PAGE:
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Although student government does prepare some of the arena of American politics, the corruption and in-groups shouldn’t be part of the process. UCR, like many other colleges, keeps a standard protocol of giving their students a mid-quarter email warning of getting involved in organizations that are not affiliated with campus. However, there is a lot of danger when some organizations still run outside of campus bounds and indeed fearlessly manage to get involved in campus life while outside these important jurisdictions.

The matter of dismissed and unaffiliated organizations is more pressing than what a simple email and note on the website can cover. These organizations have proven for one reason or another that they cannot be part of campus life for safety reasons. And while a somewhat tardy email after these organizations may have rushed works well as a posterior-protecting measure, it doesn’t protect the people who might join these organizations. Freshman are unfortunately some of the most vulnerable people who can fall victim to these organizations that promise a community where they know nobody. And yet, falling outside of the school’s jurisdiction, including Title IX among others, these organizations may not keep the interests of these freshman rushees in mind.

This isn’t even to mention the fact that UCR forbids these dismissed and unaffiliated organizations from wearing the letters of these organizations, and yet, many do unabashedly. There is meant to be a punishment for people who join these potentially dangerous organizations, and yet time and time again, justice is not served. The people who get involved in these organizations, by proxy, become more and more bold. They may even work their way into other student life centerpieces like student government.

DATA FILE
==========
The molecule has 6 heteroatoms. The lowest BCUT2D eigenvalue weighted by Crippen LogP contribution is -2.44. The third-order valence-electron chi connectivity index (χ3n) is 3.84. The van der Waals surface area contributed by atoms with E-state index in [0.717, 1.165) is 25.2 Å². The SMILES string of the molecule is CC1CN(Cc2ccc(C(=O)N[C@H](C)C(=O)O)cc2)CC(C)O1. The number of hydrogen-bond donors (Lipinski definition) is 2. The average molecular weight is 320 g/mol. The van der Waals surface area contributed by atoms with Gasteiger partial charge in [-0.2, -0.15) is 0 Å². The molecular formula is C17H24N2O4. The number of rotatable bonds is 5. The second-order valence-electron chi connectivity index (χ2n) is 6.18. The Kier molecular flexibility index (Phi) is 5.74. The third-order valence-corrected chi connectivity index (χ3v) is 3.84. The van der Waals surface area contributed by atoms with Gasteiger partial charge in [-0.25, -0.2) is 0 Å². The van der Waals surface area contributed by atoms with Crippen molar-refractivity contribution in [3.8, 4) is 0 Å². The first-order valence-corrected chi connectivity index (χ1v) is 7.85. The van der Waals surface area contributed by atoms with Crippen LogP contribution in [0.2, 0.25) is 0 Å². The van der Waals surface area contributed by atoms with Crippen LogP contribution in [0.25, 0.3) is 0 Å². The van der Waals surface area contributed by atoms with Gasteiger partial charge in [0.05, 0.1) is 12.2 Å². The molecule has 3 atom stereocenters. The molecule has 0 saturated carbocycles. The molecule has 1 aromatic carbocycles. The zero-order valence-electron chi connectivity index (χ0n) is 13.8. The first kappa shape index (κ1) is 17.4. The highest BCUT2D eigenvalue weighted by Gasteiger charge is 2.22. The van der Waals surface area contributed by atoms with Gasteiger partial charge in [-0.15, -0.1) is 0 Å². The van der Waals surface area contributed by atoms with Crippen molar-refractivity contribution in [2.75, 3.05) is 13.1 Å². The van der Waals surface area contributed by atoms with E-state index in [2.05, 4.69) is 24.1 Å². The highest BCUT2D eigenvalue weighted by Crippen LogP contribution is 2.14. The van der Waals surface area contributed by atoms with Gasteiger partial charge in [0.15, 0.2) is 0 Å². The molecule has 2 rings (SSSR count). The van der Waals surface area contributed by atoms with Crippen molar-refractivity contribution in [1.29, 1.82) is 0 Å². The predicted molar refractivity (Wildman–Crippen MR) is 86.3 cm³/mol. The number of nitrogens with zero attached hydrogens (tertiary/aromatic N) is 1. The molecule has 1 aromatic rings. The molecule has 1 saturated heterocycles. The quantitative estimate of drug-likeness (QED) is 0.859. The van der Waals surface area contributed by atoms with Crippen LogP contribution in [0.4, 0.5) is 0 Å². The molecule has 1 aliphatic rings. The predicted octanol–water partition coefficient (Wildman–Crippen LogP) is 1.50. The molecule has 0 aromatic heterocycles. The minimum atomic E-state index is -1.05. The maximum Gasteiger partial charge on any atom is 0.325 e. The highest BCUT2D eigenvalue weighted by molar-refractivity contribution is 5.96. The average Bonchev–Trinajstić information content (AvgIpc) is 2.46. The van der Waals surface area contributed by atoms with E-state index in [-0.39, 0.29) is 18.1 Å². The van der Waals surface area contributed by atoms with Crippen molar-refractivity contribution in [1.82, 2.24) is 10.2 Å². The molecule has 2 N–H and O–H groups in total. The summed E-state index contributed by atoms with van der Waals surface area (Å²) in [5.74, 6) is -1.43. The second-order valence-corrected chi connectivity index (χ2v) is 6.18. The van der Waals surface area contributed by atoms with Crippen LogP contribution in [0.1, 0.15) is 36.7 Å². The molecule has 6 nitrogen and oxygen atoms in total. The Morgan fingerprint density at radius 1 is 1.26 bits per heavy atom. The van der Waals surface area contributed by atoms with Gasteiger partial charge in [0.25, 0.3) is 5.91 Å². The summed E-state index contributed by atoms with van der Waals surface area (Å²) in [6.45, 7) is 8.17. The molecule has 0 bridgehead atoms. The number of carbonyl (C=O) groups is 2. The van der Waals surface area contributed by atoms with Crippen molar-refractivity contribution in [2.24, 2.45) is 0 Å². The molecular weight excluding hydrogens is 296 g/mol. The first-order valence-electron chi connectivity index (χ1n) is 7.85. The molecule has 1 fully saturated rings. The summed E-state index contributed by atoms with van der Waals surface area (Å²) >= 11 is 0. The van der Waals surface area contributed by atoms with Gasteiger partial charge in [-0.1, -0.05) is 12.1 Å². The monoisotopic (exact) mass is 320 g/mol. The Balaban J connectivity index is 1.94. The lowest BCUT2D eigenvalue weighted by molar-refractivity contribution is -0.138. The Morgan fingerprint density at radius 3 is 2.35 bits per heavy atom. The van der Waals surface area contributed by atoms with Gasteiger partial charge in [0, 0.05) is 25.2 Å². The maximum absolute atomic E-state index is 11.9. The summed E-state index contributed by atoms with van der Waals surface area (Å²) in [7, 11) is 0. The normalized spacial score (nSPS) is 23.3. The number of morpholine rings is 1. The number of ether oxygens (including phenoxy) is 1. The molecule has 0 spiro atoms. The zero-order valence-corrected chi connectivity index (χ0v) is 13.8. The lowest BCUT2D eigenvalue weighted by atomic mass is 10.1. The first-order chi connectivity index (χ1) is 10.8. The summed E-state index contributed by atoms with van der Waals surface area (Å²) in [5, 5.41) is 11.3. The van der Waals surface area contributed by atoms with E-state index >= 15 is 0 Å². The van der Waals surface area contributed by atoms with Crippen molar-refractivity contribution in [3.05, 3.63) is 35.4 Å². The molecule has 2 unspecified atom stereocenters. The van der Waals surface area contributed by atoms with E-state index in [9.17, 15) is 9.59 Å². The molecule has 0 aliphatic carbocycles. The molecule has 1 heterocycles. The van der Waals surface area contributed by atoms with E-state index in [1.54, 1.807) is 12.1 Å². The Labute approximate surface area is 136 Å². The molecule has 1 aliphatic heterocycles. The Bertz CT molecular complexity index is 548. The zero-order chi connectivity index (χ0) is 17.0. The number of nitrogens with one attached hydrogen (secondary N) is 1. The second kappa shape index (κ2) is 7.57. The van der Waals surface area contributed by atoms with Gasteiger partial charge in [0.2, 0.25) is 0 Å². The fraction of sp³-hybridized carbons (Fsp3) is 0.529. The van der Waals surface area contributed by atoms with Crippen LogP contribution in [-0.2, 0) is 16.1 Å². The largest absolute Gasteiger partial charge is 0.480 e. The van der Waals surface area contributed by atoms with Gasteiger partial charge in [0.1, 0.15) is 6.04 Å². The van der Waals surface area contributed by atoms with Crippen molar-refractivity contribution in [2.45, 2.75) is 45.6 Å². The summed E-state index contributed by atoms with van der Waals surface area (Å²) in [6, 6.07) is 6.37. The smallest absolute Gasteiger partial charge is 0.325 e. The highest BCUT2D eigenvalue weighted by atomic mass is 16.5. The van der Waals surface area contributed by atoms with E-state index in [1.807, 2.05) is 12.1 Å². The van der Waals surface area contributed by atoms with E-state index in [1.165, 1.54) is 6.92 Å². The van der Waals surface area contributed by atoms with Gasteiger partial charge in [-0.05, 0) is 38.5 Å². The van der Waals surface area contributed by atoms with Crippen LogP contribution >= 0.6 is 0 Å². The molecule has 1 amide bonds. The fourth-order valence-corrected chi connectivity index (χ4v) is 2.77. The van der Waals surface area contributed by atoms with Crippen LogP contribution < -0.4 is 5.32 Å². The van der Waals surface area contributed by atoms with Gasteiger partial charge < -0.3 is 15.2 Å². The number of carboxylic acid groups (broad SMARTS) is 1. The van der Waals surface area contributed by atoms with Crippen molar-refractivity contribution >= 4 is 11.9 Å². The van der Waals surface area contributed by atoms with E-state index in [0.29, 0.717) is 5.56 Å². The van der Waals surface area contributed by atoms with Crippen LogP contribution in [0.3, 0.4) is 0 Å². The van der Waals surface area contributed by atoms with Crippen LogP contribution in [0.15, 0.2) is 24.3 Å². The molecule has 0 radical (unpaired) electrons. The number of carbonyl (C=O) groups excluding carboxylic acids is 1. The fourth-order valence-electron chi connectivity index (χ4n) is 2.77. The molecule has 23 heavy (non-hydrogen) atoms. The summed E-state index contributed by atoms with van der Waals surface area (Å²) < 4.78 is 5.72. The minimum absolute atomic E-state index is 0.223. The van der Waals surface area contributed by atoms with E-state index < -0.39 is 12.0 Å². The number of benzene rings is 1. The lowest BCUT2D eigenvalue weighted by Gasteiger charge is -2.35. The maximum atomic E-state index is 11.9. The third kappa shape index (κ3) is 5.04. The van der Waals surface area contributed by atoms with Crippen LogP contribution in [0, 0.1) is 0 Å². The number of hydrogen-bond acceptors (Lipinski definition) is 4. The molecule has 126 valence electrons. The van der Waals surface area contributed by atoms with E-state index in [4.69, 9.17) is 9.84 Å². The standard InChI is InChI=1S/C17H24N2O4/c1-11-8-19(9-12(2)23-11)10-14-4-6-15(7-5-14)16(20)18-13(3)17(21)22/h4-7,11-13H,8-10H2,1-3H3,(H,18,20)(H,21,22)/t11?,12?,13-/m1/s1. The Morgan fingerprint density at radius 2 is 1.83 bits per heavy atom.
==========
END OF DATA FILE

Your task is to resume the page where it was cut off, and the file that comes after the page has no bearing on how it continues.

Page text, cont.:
This is not to suggest that if someone is in any organization, they should not be allowed to hold other important positions on campus, like in student government or club presidents. However, they should be in an organization that is affiliated with the campus and lies inside campus jurisdiction. Additionally, all people applying for such positions should make it very clear what organizations — both on and off campus — they spend their time in. The transparency needs to be clear as it is in all other places. Some members might obscure the fact that they partake in these groups — suggesting that if you’re ashamed and willing to hide that you’re part of something, perhaps you shouldn’t be in that organization in the first place. 

There is also the matter of student life as a whole to think about. If one organization that is not affiliated with campus is allowed to roam freely and congregate in important student organizations, the bullying and shunning that can occur can damage student life as a whole. This isn’t even to mention the damage that can occur at the parties of these organizations, where freshmen can get drunk or assaulted outside of where the university could at least attempt to get them some kind of justice. The university should be very concerned about these unaffiliated orgs; they have the potential to give the university a bad reputation that it certainly doesn’t need.

When it comes to these unaffiliated and dismissed orgs, UCR needs to take a look at the bigger picture. This means dealing actual punishment to people who get involved in these organizations by whatever means they deem fit, making sure applications for student government and other school positions require absolute transparency on where candidates affiliate themselves, and minimize the power that these organizations feel they can hold overall. A simple email in the middle of the quarter is not going to stop so much potential damage from being done. The UCR administration needs to step up and speak up now, before someone gets seriously hurt. 

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